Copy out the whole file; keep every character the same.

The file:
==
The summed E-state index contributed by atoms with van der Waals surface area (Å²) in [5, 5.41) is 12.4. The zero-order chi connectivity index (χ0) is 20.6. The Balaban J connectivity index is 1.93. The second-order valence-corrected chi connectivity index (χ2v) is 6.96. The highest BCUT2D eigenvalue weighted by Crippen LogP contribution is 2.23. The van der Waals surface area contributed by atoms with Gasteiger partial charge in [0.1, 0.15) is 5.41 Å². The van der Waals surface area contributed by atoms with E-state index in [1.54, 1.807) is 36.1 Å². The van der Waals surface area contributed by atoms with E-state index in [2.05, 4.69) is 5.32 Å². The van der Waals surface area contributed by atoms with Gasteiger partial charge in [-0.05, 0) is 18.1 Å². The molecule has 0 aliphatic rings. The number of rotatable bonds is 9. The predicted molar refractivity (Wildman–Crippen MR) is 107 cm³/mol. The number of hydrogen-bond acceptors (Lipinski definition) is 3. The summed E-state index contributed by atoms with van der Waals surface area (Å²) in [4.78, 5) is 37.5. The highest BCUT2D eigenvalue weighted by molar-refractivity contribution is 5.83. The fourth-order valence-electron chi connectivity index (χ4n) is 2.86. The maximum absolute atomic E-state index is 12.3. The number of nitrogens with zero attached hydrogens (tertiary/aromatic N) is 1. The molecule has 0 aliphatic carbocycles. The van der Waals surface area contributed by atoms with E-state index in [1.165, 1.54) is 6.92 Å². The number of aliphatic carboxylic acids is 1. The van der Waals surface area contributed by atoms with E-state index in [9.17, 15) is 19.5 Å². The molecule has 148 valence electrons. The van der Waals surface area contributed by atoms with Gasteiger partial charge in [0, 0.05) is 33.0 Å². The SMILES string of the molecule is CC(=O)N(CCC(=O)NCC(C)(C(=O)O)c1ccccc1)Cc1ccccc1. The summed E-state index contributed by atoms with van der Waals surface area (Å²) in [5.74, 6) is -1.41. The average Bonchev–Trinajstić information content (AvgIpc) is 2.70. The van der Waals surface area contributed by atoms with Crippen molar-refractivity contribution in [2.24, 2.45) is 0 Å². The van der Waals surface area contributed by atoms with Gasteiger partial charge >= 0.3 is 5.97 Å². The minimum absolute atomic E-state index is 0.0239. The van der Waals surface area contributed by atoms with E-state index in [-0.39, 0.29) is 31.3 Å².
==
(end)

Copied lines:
The summed E-state index contributed by atoms with van der Waals surface area (Å²) in [5, 5.41) is 12.4. The zero-order chi connectivity index (χ0) is 20.6. The Balaban J connectivity index is 1.93. The second-order valence-corrected chi connectivity index (χ2v) is 6.96. The highest BCUT2D eigenvalue weighted by Crippen LogP contribution is 2.23. The van der Waals surface area contributed by atoms with Gasteiger partial charge in [0.1, 0.15) is 5.41 Å². The van der Waals surface area contributed by atoms with E-state index in [1.54, 1.807) is 36.1 Å². The van der Waals surface area contributed by atoms with E-state index in [2.05, 4.69) is 5.32 Å². The van der Waals surface area contributed by atoms with Gasteiger partial charge in [-0.05, 0) is 18.1 Å². The molecule has 0 aliphatic rings. The number of rotatable bonds is 9. The predicted molar refractivity (Wildman–Crippen MR) is 107 cm³/mol. The number of hydrogen-bond acceptors (Lipinski definition) is 3. The summed E-state index contributed by atoms with van der Waals surface area (Å²) in [4.78, 5) is 37.5. The highest BCUT2D eigenvalue weighted by molar-refractivity contribution is 5.83. The fourth-order valence-electron chi connectivity index (χ4n) is 2.86. The maximum absolute atomic E-state index is 12.3. The number of nitrogens with zero attached hydrogens (tertiary/aromatic N) is 1. The molecule has 0 aliphatic carbocycles. The van der Waals surface area contributed by atoms with E-state index in [1.165, 1.54) is 6.92 Å². The number of aliphatic carboxylic acids is 1. The van der Waals surface area contributed by atoms with E-state index in [9.17, 15) is 19.5 Å². The molecule has 148 valence electrons. The van der Waals surface area contributed by atoms with Gasteiger partial charge in [0, 0.05) is 33.0 Å². The SMILES string of the molecule is CC(=O)N(CCC(=O)NCC(C)(C(=O)O)c1ccccc1)Cc1ccccc1. The summed E-state index contributed by atoms with van der Waals surface area (Å²) in [5.74, 6) is -1.41. The average Bonchev–Trinajstić information content (AvgIpc) is 2.70. The van der Waals surface area contributed by atoms with Crippen molar-refractivity contribution in [2.24, 2.45) is 0 Å². The van der Waals surface area contributed by atoms with Gasteiger partial charge >= 0.3 is 5.97 Å². The minimum absolute atomic E-state index is 0.0239. The van der Waals surface area contributed by atoms with E-state index in [-0.39, 0.29) is 31.3 Å².